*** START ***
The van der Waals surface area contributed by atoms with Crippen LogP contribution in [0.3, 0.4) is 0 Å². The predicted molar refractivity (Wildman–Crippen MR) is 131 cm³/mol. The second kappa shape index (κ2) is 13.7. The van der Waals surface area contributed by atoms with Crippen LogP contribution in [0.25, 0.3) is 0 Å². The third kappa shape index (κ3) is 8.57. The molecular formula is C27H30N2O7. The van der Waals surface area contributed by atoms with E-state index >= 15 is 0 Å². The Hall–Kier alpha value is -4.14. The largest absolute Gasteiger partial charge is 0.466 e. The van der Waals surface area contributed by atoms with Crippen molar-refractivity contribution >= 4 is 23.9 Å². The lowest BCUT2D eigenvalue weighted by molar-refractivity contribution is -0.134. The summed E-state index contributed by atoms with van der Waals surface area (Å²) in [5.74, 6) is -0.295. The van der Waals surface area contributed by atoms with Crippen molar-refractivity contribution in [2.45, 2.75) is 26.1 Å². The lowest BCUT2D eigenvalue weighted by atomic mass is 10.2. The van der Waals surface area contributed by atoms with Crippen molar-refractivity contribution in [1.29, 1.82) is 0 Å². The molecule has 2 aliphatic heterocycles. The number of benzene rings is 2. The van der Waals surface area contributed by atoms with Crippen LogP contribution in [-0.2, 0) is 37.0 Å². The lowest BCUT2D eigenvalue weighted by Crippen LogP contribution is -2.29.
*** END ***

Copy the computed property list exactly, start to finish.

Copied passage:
The van der Waals surface area contributed by atoms with Crippen LogP contribution in [0.3, 0.4) is 0 Å². The predicted molar refractivity (Wildman–Crippen MR) is 131 cm³/mol. The second kappa shape index (κ2) is 13.7. The van der Waals surface area contributed by atoms with Crippen LogP contribution in [0.25, 0.3) is 0 Å². The third kappa shape index (κ3) is 8.57. The molecular formula is C27H30N2O7. The van der Waals surface area contributed by atoms with E-state index >= 15 is 0 Å². The Hall–Kier alpha value is -4.14. The largest absolute Gasteiger partial charge is 0.466 e. The van der Waals surface area contributed by atoms with Crippen molar-refractivity contribution >= 4 is 23.9 Å². The lowest BCUT2D eigenvalue weighted by molar-refractivity contribution is -0.134. The summed E-state index contributed by atoms with van der Waals surface area (Å²) in [5.74, 6) is -0.295. The van der Waals surface area contributed by atoms with Crippen molar-refractivity contribution in [2.45, 2.75) is 26.1 Å². The lowest BCUT2D eigenvalue weighted by atomic mass is 10.2. The van der Waals surface area contributed by atoms with Crippen molar-refractivity contribution in [1.29, 1.82) is 0 Å². The molecule has 2 aliphatic heterocycles. The number of benzene rings is 2. The van der Waals surface area contributed by atoms with Crippen LogP contribution in [-0.2, 0) is 37.0 Å². The lowest BCUT2D eigenvalue weighted by Crippen LogP contribution is -2.29.